They lost to eventual winners Brazil in the last 16.
8. Dirceu (Brazil vs. Peru, 1978)
Dirceu scored twice against Peru in the second group stage of the 1978 World Cup in Argentina.
And one was a superb left-foot free-kick from 30 yards. The midfielder ended the tournament with three goals.
His third came in the third-place play-off tie as Brazil came from behind to beat Italy.
7. David Beckham (England vs. Colombia, 1998)
Picked for his first World Cup in 1998, David Beckham was left out of England's starting XI for the first two group games against Tunisia and Romania by manager Glenn Hoddle.
But given his first start against Colombia, Beckham announced himself in style with a typical, curling free-kick to help book a date with Argentina in the second round.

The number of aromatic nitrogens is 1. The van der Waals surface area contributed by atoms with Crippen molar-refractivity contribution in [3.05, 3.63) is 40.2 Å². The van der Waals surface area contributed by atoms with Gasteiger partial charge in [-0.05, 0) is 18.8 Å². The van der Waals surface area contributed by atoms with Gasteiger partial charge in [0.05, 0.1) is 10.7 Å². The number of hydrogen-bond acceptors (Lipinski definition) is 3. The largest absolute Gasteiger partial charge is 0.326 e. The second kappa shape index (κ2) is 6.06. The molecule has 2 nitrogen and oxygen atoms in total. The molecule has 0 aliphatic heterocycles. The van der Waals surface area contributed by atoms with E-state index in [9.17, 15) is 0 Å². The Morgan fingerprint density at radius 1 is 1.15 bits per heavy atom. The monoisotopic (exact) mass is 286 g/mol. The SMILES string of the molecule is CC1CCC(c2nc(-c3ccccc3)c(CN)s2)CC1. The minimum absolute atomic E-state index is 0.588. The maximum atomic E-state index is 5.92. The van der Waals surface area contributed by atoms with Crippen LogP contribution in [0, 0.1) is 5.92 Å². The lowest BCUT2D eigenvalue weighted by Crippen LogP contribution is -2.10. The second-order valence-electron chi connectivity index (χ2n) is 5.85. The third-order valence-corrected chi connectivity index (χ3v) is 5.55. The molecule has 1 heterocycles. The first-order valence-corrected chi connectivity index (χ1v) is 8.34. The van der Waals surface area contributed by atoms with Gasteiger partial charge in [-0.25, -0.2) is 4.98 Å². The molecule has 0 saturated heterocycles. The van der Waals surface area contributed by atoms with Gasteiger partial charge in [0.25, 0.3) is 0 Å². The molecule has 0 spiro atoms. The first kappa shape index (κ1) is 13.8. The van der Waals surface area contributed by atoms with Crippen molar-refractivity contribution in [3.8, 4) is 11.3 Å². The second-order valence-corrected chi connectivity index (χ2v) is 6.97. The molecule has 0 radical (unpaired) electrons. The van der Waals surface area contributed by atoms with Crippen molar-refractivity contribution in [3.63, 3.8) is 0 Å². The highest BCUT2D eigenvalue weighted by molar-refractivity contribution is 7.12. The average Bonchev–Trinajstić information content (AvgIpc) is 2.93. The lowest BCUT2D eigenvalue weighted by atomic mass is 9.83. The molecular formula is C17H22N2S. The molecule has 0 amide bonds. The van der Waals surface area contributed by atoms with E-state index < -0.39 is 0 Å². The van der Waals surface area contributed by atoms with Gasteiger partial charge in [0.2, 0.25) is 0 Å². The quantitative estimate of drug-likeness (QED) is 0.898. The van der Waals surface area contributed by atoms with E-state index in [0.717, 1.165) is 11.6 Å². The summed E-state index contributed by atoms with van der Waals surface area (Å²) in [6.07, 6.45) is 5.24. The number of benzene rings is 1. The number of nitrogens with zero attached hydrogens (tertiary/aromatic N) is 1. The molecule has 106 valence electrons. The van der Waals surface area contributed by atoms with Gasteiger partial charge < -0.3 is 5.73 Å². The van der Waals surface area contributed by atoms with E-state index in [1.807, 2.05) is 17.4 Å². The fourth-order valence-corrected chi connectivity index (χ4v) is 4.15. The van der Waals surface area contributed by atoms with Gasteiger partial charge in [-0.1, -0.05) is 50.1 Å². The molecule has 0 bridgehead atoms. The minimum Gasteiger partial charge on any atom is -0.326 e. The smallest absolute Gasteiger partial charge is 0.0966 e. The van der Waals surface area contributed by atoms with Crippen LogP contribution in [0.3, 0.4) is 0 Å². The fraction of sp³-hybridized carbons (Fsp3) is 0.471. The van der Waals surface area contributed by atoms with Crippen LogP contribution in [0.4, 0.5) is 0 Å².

His performance in that game was memorable for entirely different reasons.
6. Robin Van Persie (Holland vs. Ivory Coast, 2006)
Robin van Persie's fierce free-kick helped the Netherlands beat the Ivory Coast 2-1 in the group stages during the 2006 World Cup.
The Netherlands qualified for the knock-out rounds alongside Argentina. But not even Van Persie could prevent them going out at the hands of Portugal.
5. Jose Luis Sierra (Chile vs. Cameroon, 1998)
Jose Luis Sierra scored this wonderful free-kick against Cameroon in the group stage of the 1998 World Cup.
He got his effort up and over the wall and just inside the post to give Chile the lead in the final group game.
It was an important goal. The game finished in a 1-1 draw, guaranteeing Chile's passage into the second round where they lost 4-1 to Brazil.
4. Roberto Carlos (Brazil vs. China, 2002)